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Pain points and dream states in copywriting: what are they and how do they work?

Updated: Nov 9, 2023

Agitating pain points - and emphasizing dream states - in your marketing copy increases engagement and conversions. This quick read will tell you everything you need to know - what they are, why they matter, where to find them, and how to use them.


Illustration showing colourful face against a background of clouds, to demonstrate the concept of customer pain points and dream states in copywriting.


What are pain points and dream states in copywriting?


Pain points and dream states in copywriting are two emotional states that your customer experiences. The pain point is the negative - the problem they're experiencing. The dream state is positive - the outcome they hope to achieve.


By painting a vivid picture of both in your marketing copy - and showing how your product can move them from their pain point to their dream state - you'll increase engagement and conversions. Let's explore them both in more detail...


 

What is a pain point in copywriting?


Life is suffering, right? Our everyday lives are riddled with issues that cause us frustration, discomfort, displeasure… even fear.


These are the pain points that marketers and copywriters love to dig into.

  • This bus is so miserable and stinky (Buy a car!)

  • I don’t want to contribute to climate change (OK, buy a bike!)

  • I want to get fit but my shoes aren’t up to snuff (Buy these trainers!)


A pain point in copywriting refers to a specific problem or challenge that your target audience experiences. Specifically, a problem that your product or service can solve.


 

Why use pain points in copywriting?


Pain points are valuable to copywriters and marketers on several levels.


On a practical level, they’re what motivates potential customers to seek out your products. Highlighting them in your marketing materials attracts people who are experiencing those problems and more likely to be interested in what you offer.


On a psychological level, they build trust in your brand by showing customers that you GET them. You understand their problems and you’re going to fix them. People are more likely to buy from a brand that can articulate the problems they’re facing.


By effectively identifying and addressing pain points in your copywriting, you can write more persuasive copy - copywriting that resonates with your target audience and drives them to complete your desired action.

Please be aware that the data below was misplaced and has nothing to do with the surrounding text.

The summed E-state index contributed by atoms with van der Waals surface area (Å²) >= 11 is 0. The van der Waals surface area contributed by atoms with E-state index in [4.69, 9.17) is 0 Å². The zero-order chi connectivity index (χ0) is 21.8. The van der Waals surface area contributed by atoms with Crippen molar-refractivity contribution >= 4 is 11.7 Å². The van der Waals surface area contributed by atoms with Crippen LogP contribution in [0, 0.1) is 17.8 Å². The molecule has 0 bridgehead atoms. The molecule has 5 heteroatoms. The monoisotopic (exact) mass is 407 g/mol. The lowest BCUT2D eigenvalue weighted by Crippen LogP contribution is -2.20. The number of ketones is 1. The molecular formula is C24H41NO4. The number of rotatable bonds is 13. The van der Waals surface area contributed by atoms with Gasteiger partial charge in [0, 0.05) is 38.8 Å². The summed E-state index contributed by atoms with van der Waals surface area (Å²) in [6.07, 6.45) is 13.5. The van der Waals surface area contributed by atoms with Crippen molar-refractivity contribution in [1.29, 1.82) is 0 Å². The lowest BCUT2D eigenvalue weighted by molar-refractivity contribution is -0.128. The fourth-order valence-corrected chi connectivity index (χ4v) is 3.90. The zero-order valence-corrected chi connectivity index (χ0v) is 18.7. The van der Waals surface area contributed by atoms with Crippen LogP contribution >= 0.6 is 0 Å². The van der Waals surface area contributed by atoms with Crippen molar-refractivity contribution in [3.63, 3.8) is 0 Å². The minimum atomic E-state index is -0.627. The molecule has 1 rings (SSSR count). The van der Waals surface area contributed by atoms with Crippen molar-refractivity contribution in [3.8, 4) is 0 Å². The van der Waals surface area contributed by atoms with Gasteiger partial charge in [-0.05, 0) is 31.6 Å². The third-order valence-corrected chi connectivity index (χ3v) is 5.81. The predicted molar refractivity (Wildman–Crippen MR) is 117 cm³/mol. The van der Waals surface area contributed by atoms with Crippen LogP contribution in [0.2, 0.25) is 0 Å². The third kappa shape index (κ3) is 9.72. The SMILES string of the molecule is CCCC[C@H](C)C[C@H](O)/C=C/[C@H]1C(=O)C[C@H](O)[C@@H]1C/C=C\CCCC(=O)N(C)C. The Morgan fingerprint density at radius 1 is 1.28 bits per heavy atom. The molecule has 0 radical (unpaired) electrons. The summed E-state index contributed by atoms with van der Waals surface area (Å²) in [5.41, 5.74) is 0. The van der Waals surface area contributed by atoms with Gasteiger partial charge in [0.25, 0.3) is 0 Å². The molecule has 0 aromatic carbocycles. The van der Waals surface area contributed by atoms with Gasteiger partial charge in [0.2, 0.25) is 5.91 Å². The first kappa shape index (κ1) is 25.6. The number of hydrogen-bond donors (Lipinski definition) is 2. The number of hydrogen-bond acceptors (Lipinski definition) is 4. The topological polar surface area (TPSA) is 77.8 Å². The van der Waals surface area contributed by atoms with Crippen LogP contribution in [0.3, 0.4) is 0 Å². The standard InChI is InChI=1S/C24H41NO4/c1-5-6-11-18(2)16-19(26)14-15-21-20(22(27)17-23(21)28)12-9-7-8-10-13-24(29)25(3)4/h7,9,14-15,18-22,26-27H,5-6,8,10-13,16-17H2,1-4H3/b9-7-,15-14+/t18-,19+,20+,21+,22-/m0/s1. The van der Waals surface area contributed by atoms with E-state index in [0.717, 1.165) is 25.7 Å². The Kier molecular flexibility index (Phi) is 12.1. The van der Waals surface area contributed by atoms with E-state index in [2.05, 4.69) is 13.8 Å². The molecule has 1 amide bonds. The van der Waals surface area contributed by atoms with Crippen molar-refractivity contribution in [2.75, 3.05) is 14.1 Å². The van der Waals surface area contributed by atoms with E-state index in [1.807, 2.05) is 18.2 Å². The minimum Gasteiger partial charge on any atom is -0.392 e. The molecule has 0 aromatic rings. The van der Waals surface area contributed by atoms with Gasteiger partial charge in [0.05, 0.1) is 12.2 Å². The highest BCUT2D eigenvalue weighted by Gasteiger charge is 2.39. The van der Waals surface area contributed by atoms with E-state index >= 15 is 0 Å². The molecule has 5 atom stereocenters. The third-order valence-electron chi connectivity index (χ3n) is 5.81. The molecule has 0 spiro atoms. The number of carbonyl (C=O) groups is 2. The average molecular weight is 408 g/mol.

What are the benefits of using pain points in your copywriting?


1. Increased trust

Including relevant pain points in your marketing copy shows you really know your customer. This builds trust in your brand as a relevant solution provider.


2. More engagement

People respond favorably when they see their pain points described. They engage with your copy and continue to read, expecting to find a fix to their problems.


3. Higher conversions

Showing how your product or service can solve customer pain points increases the likelihood that people make a purchase - especially if you address their problems better than your competitors.


 

How do you find out what customers’ pain points are?


To address customer pain points, you need to know what they are.


You can uncover customer pain points through copywriting research - specifically voice-of-market and voice-of-customer research. This type of research explores prospects’ and customers’ problems, and how your product can solve them.


To get these insights, you can conduct original research like interviews, focus groups, and surveys. You can also do desk research, looking at existing sources of information, such as reviews on third-party websites.



 

How do you use pain points in copywriting?


Pain points are so fundamental to copywriting that it’s hard to isolate and analyze how they’re used. They span and combine with a range of professional copywriting techniques to create a compelling case for your product. With that disclaimer in place, I’m going to give it a go.


Headlines and subject lines


Copywriters often lead with the customers’ pain point in the headline of their copy or the subject line of their emails. Copywriting is an attention game - grab it and keep it. Using painpoints in headlines immediately grabs the reader’s attention - makes them feel recognised - and encourages them to read on.


You could count this as part of the AIDA framework, which stands for Attention, Interest, Desire, and Action. Painpoints can feed into every stage - grabbing attention, piquing interest, stimulating desire, and motivating action.


PAS framework